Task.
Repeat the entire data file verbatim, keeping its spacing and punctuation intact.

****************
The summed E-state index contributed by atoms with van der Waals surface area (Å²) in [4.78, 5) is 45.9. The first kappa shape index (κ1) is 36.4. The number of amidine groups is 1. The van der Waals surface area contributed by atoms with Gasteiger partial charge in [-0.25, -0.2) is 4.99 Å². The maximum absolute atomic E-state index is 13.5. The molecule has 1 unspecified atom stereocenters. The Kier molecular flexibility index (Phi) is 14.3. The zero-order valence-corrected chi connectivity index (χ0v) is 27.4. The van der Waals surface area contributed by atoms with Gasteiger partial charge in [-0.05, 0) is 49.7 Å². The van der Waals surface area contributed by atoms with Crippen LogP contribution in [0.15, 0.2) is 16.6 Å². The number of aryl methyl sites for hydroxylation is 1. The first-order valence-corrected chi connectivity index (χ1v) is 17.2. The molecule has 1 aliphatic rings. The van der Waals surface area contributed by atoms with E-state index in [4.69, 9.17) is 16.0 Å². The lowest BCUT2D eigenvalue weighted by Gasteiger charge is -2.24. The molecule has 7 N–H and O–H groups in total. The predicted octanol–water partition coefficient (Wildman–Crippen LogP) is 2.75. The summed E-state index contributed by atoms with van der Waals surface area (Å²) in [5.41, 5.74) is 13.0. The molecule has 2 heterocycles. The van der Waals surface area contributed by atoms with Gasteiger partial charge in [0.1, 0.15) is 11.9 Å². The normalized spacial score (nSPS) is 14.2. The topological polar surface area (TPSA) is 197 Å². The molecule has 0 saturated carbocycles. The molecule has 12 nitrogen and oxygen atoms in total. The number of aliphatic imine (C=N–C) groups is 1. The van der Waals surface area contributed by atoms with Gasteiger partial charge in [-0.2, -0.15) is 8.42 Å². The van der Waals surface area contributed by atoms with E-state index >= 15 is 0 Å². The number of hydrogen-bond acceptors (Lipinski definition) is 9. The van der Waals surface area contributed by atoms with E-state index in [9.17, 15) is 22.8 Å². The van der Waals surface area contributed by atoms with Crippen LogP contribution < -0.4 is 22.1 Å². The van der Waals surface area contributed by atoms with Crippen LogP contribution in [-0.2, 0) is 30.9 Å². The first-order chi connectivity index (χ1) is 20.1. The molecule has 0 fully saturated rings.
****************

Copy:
The summed E-state index contributed by atoms with van der Waals surface area (Å²) in [4.78, 5) is 45.9. The first kappa shape index (κ1) is 36.4. The number of amidine groups is 1. The van der Waals surface area contributed by atoms with Gasteiger partial charge in [-0.25, -0.2) is 4.99 Å². The maximum absolute atomic E-state index is 13.5. The molecule has 1 unspecified atom stereocenters. The Kier molecular flexibility index (Phi) is 14.3. The zero-order valence-corrected chi connectivity index (χ0v) is 27.4. The van der Waals surface area contributed by atoms with Gasteiger partial charge in [-0.05, 0) is 49.7 Å². The van der Waals surface area contributed by atoms with Crippen LogP contribution in [0.15, 0.2) is 16.6 Å². The number of aryl methyl sites for hydroxylation is 1. The first-order valence-corrected chi connectivity index (χ1v) is 17.2. The molecule has 1 aliphatic rings. The van der Waals surface area contributed by atoms with E-state index in [4.69, 9.17) is 16.0 Å². The lowest BCUT2D eigenvalue weighted by Gasteiger charge is -2.24. The molecule has 7 N–H and O–H groups in total. The predicted octanol–water partition coefficient (Wildman–Crippen LogP) is 2.75. The summed E-state index contributed by atoms with van der Waals surface area (Å²) in [5.41, 5.74) is 13.0. The molecule has 2 heterocycles. The van der Waals surface area contributed by atoms with Gasteiger partial charge in [0.1, 0.15) is 11.9 Å². The normalized spacial score (nSPS) is 14.2. The topological polar surface area (TPSA) is 197 Å². The molecule has 0 saturated carbocycles. The molecule has 12 nitrogen and oxygen atoms in total. The number of aliphatic imine (C=N–C) groups is 1. The van der Waals surface area contributed by atoms with Gasteiger partial charge in [-0.2, -0.15) is 8.42 Å². The van der Waals surface area contributed by atoms with E-state index >= 15 is 0 Å². The number of hydrogen-bond acceptors (Lipinski definition) is 9. The van der Waals surface area contributed by atoms with E-state index in [9.17, 15) is 22.8 Å². The van der Waals surface area contributed by atoms with Crippen LogP contribution < -0.4 is 22.1 Å². The van der Waals surface area contributed by atoms with Crippen LogP contribution in [-0.2, 0) is 30.9 Å². The first-order chi connectivity index (χ1) is 20.1. The molecule has 0 fully saturated rings.